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That Tricky First 100 Days

That tricky first 100 days

Jul 13th 2006 | NEW YORK
From The Economist print edition

The business of helping executives get off to a good start
is booming


BEING boss of an American firm may be fabulously well paid, but never has the position of top banana been harder to cling on to. According to Challenger, Gray & Christmas, a consultancy, 728 chief executives left their jobs in the first half of this year—some willingly, many not. That was 6.9% more than during the same period in 2005, a year with an all-time record high of 1,322 departures. Many of these changes were at smaller
firms, but there have recently been several sudden, high-profile exits at firms including Kraft, Novell and Williams-Sonoma.

With increased turnover comes reduced tenure in the top job—and, indeed, in other senior positions. Executives are now being judged more quickly than ever, it seems. This trend has spawned a business designed to help newly appointed corporate leaders to hit the ground running. “The average CEO is in the job for under four years now,” says Rich Rosen of Heidrick & Struggles, a recruitment firm. “So firms are looking for a new CEO to make a quicker impact, and are prepared to invest in making sure it happens.” Reflecting the management industry's addiction to jargon, this process has been named “onboarding” (that is, helping a new executive successfully climb on board).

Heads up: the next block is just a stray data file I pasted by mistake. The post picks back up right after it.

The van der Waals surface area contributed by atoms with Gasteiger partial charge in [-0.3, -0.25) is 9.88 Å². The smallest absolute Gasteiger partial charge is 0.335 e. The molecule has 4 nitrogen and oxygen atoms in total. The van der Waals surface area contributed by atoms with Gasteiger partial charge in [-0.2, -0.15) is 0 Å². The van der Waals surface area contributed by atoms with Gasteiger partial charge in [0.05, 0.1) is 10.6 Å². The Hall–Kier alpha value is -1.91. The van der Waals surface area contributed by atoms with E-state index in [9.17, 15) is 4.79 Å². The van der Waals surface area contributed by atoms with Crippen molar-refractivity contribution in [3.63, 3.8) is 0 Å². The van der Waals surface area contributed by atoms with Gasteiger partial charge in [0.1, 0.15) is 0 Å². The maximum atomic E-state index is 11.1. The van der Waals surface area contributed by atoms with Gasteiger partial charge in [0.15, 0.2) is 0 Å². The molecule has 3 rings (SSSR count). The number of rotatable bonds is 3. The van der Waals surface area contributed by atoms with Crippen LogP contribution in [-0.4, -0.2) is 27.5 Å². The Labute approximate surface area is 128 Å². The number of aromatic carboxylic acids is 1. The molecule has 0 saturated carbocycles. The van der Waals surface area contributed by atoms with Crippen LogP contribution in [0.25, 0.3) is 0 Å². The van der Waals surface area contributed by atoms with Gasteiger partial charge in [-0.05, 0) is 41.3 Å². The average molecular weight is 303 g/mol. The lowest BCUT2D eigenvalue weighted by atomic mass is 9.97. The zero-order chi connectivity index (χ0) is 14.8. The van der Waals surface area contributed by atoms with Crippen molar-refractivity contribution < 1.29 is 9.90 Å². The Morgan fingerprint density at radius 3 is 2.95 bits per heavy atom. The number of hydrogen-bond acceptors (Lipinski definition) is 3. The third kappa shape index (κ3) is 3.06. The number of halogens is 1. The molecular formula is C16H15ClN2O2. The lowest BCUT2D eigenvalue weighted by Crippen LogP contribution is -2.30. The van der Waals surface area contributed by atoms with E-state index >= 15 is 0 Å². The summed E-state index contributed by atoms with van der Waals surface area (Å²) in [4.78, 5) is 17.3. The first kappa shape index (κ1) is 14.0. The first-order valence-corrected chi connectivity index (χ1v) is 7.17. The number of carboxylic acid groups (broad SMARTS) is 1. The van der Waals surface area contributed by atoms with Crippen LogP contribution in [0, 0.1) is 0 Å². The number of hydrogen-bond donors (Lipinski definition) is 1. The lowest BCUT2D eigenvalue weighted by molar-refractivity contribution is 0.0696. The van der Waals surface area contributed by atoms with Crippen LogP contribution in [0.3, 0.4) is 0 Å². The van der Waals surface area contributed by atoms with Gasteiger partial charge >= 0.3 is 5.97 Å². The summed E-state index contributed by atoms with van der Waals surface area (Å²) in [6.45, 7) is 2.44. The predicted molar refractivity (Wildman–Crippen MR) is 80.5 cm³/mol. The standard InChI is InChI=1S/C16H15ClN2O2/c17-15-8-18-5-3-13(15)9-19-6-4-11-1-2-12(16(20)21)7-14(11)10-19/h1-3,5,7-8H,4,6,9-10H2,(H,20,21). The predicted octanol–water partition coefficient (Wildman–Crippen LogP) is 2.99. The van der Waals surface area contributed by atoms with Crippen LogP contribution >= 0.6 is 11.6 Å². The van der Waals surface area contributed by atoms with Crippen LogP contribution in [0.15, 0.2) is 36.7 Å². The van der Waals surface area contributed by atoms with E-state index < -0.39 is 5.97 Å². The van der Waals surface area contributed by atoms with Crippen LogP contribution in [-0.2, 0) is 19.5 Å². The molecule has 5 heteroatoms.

Among those offering onboarding are the big recruitment firms, including Heidrick, which in the past two years has added several “accelerated transition” experts to its leadership practice, and various management consultancies, including McKinsey. Heidrick sometimes works with Michael Watkins, a management professor at INSEAD,  an international business school, who is the author of the onboarding bible, “The First 90
Days”. (Political leaders may be afforded the luxury of 100 days, but not corporate  bosses, he reckons.) There are even onboarding specialists, such as PrimeGenesis—  named to evoke good beginnings, despite sounding like a Bond villain's front company.

Heidrick tried to buy PrimeGenesis before deciding to build its own onboarding practice, which it regards as a sensible extension of its recruitment business: pick the right person and then help that person to succeed. This combined approach might help to ease growing concerns in America's boardrooms about the quality of the bosses provided by
recruitment firms. Academic studies have found that, on average, outside hires tend to perform far worse as chief executives than internal candidates do. Similarly, McKinsey may be hoping that helping a new boss to make a good start will make him more inclined to award consultancy work to the firm later in his tenure.

Onboarding focuses on three areas that can cause a new executive to fail: getting up to speed, forging effective relationships and accomplishing what is expected. “The era when a chief executive could come in, take a couple of years to get to know the business then formulate a long-term strategic plan, is over,” says George Bradt, the founder of PrimeGenesis. Instead, a new boss should ideally have picked his new team and have a